“Blue with a dot on the right.” This is the standard GP lens order that is recited over and over by laboratory consultants and customer service representatives across the county every day. However, some patients may benefit from different color and lens identification options, and there are plenty from which to choose.

When You’re Tired of Being Blue

The following scenarios represent a few examples of when practitioners may want to consider a more unique color for their patients’ GP lenses.

Lens Identification Though it’s not difficult to re-dot a GP lens with a fine-tipped permanent marker, patients may prefer to have lenses in different colors to avoid any confusion if the dot wears off or if it’s too difficult to see. This can be particularly useful with young orthokeratology patients (when the lenses are worn only overnight and the color choice has no cosmetic downside) or in elderly patients who have poor visual acuity or who might be confused when trying to discern a dot from a spec of dirt or debris. Right lenses are generally made in colors that have the letter “R” in their name, such as green, brown, or gray; similarly, left lenses are generally made blue or yellow.

Light-Colored Eyes While GP lenses are usually too small in diameter to truly change eye color appearance effectively, some patients who have light-colored eyes do notice a hint of extra “pop” when they wear lenses in the right shade; or, on the other hand, they may notice a strange or undesirable color shift in their eyes with the wrong shade. Being aware of potential problems (or beneficial enhancements) can help practitioners choose a color that would be most pleasing to each patient.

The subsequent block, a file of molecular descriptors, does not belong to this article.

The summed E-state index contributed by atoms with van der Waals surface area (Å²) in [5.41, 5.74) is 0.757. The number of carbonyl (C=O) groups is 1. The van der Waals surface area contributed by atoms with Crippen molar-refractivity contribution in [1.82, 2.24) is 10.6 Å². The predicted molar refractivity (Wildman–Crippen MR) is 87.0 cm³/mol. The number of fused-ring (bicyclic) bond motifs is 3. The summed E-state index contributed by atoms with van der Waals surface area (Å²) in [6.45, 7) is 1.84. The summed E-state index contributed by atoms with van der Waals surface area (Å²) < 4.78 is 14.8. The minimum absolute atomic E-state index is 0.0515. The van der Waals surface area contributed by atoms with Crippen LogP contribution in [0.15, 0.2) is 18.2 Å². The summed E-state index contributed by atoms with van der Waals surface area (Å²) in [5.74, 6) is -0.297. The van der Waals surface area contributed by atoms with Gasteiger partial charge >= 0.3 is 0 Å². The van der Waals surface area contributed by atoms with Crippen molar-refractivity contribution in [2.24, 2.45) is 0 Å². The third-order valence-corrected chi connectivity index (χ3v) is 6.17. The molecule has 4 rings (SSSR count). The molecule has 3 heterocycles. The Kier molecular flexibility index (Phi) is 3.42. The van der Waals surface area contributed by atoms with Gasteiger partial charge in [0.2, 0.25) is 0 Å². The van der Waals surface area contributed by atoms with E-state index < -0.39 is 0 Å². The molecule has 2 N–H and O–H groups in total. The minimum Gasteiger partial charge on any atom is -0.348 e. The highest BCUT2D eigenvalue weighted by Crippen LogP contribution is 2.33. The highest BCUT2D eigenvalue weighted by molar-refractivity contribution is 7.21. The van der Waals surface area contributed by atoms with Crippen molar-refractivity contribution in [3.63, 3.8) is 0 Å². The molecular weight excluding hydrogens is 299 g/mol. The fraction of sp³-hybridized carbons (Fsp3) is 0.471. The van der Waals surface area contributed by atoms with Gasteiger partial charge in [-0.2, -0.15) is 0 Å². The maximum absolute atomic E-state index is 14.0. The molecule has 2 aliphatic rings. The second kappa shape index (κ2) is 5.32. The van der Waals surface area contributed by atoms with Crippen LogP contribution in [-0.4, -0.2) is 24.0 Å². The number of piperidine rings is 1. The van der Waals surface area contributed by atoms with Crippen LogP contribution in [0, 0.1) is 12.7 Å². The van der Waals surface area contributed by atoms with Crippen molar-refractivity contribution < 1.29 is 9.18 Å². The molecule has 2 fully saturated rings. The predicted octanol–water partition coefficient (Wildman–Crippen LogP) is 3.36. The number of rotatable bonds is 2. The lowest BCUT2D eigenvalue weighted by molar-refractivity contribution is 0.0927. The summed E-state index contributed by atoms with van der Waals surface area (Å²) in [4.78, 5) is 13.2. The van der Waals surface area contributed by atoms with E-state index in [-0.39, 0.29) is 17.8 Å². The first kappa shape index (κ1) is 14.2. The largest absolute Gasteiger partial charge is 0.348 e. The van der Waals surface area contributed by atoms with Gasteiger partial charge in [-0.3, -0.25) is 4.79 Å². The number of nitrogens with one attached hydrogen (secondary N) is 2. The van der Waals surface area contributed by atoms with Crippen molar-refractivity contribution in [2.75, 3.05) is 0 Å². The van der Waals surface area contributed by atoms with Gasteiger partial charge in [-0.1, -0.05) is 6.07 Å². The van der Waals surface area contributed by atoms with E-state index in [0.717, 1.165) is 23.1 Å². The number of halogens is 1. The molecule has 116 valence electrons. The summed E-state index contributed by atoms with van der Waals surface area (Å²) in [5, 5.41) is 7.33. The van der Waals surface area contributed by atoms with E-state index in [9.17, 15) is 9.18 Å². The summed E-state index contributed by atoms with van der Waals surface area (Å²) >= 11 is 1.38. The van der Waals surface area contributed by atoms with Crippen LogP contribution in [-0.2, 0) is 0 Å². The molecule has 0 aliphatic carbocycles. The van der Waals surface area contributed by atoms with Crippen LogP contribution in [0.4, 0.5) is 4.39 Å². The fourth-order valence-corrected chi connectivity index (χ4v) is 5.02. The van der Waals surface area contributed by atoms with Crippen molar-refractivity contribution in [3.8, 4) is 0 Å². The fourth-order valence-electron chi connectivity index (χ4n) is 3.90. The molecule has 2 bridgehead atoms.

High Refractive Errors GP lenses that have considerable mass or center thickness, such as those in high plus powers, are more likely to show a deeper hue of the base color than would lenses of low power.

Translating GP Bifocal Designs These designs often utilize increased mass and/or prism to keep the lens aligned with the lower lid margin. This results in a darker-appearing lens.

The difference in color for a translating GP progressive bifocal lens can be significant (Figure 1). This patient’s Rx is +3.50D sphere with a +1.75D add power in Acuity 18 (Acuity Polymers) material, and she reported receiving comments from her family on her odd eye appearance in the standard blue color. A switch to the much lighter ice blue solved the issue.

Figure 1. This translating GP progressive bifocal lens appears much darker in the standard blue color (left) than it does in the ice blue color (right).

Photophobia Dark tints of various colors may be considered for photophobia or glare; though caution is advised, as lenses with dark tints can limit visual acuity, contrast sensitivity, and stereopsis, particularly in dim lighting.

Color Deficiency A longstanding red-tinted lens is still available for enhancing color perception in patients who have color vision deficiencies, though it is available only in PMMA material. Practitioners must monitor patients for potential deleterious effects of this material, including corneal molding, hypoxia, and edema.

Worth Considering

Not all lens materials are available in the same colors, and not all colors are available with a UV absorber. It may be more important to consider Dk, material wettability, and design availability before color choices in some cases. However, a change in GP lens color ordering habits can be beneficial to many patients, and it doesn’t hurt to ask your patients and your lab consultants about the available options. CLS